A professor at Waterloo Engineering was recently honoured by the National Academy of Sciences of America for research involving a gel-like robot, inspired by sea slugs and snails, that is steerable by light.
Hamed Shahsavan, who joined Waterloo as a professor of chemical engineering last year, was lead author of a paper chosen as a finalist for a Cozzarelli Prize recognizing the top work published by the Proceedings of the National Academy of Sciences (PNAS) in 2020.
Just one winner and one finalist were selected in each of six categories from more than 3,600 papers that appeared in the journal last year.
Shahsavan, then at the Max Planck Institute for Intelligent Systems in Germany on a fellowship funded by the Natural Sciences and Engineering Research Council of Canada, was the finalist in the engineering and applied sciences class.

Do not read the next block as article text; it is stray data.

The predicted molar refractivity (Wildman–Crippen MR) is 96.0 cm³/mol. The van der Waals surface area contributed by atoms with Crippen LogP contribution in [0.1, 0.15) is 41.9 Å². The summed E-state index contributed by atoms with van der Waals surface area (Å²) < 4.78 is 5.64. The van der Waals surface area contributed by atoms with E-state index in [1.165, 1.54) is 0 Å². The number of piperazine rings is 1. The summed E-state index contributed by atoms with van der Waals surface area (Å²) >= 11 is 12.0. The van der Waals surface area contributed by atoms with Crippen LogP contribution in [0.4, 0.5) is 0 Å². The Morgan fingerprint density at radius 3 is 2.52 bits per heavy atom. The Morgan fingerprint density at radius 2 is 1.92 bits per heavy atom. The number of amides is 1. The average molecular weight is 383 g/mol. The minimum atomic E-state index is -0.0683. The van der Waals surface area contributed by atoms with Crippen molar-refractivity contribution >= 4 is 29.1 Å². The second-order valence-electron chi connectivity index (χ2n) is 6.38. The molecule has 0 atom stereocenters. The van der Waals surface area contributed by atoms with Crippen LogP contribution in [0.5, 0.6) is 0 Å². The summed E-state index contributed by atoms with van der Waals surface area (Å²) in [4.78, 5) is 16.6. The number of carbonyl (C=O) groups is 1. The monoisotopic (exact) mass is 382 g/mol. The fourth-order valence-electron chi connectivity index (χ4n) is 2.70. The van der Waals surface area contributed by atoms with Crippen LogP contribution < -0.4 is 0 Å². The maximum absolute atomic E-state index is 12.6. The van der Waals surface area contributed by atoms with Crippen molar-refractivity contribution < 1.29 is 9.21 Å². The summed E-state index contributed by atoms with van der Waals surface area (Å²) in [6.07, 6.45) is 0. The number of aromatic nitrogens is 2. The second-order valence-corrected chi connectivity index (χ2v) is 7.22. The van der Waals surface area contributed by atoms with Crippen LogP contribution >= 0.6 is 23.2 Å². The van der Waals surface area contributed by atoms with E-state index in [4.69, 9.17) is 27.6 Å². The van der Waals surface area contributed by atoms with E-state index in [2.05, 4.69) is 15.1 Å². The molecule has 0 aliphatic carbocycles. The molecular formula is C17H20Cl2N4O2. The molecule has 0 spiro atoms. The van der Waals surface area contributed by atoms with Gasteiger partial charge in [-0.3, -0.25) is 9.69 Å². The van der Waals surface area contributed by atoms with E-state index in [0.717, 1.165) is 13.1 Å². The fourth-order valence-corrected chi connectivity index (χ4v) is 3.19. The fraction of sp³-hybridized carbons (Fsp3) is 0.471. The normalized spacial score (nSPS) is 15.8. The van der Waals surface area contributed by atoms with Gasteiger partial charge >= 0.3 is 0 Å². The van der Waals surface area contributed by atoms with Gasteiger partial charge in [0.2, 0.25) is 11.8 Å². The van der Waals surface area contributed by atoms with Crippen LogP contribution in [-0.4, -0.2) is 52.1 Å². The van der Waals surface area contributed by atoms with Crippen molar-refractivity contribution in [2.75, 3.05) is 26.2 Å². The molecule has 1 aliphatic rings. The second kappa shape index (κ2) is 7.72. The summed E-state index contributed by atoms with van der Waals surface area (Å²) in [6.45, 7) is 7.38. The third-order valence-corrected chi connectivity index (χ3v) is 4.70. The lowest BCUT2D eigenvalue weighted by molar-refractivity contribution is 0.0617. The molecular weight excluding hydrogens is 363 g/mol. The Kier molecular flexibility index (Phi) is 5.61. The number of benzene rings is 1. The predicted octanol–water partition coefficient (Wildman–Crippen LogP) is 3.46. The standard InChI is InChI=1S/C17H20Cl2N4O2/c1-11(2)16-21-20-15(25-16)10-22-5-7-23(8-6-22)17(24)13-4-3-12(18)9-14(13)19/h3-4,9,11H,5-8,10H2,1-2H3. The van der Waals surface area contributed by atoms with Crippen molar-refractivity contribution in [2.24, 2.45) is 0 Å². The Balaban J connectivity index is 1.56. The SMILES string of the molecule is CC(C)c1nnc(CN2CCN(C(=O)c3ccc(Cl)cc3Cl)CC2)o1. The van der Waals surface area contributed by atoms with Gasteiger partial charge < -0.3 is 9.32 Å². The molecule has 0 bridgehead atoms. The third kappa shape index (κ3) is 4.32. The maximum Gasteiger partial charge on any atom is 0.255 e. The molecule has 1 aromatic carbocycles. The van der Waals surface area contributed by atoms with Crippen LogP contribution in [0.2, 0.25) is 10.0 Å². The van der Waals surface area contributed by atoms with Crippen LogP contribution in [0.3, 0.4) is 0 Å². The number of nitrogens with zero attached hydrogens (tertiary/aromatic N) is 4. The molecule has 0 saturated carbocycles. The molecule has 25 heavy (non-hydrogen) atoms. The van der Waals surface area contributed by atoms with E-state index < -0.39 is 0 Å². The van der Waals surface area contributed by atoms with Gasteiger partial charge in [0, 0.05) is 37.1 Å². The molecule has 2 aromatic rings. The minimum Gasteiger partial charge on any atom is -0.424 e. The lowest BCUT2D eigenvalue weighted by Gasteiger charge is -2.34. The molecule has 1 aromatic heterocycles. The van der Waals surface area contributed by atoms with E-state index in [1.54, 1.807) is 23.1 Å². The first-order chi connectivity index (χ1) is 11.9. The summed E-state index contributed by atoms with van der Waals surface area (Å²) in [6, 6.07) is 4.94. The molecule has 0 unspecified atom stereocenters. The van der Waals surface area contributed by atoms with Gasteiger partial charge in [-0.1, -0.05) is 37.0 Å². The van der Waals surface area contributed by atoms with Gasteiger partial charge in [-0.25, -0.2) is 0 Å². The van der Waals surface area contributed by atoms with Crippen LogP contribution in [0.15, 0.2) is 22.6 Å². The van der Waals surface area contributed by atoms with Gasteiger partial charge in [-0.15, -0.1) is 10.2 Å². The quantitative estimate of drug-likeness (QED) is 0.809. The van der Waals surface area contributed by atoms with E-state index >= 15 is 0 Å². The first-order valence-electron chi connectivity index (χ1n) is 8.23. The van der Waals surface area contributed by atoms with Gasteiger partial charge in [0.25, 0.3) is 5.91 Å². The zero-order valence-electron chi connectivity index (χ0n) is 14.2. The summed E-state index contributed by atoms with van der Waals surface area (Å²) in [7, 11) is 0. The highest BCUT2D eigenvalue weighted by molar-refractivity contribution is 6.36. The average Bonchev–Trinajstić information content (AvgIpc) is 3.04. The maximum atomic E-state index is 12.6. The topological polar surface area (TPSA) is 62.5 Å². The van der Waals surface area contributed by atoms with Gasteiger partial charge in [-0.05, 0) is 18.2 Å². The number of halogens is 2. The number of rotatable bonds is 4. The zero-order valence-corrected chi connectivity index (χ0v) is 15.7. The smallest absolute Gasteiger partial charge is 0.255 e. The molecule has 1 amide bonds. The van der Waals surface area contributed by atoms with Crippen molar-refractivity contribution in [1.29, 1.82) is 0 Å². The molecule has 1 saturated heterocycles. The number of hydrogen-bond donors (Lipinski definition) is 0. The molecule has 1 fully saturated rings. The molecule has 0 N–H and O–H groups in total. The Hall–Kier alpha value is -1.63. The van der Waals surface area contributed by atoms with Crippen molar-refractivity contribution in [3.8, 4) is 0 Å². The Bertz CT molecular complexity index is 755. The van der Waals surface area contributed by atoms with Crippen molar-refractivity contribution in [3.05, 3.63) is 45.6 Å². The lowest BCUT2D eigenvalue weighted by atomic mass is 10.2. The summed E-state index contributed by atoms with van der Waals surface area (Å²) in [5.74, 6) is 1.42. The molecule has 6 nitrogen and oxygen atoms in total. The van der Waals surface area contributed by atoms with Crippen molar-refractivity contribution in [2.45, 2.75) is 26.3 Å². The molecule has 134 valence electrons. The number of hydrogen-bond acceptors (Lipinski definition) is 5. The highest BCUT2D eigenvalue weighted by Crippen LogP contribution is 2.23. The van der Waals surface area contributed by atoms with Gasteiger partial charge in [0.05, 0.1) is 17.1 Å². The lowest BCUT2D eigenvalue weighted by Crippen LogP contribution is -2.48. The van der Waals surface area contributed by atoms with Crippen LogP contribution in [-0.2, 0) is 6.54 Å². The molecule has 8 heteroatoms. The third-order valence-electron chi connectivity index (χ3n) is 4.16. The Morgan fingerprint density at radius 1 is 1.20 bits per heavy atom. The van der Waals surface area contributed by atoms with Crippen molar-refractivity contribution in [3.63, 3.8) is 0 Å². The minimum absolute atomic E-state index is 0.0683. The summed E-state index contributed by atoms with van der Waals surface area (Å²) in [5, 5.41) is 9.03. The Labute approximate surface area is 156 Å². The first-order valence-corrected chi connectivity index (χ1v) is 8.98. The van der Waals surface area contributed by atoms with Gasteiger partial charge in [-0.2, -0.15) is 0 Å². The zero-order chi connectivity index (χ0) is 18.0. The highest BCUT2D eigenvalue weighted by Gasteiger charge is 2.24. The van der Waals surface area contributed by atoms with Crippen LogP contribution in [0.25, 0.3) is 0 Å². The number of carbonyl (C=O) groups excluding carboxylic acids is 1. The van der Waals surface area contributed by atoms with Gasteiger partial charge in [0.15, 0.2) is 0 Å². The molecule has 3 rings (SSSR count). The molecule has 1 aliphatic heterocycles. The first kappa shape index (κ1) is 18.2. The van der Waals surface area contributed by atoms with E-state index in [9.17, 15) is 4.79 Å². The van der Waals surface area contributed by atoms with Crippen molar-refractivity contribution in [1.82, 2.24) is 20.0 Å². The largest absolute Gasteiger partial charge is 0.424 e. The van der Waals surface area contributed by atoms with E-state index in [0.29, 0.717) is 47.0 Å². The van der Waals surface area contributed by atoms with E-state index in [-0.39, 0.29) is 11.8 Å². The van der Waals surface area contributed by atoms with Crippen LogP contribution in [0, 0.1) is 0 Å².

He wrote the paper, Bioinspired underwater locomotion of light-driven liquid crystal gels, with colleagues in Finland.
Shahsavan returned as a faculty member after completing both his PhD and his master’s degree in chemical engineering at Waterloo.
His current research interests revolve around the development of a variety of soft, stimuli-responsive, and programmable materials, as well as emerging fabrication strategies for manufacturing small-scale mobile robots and devices.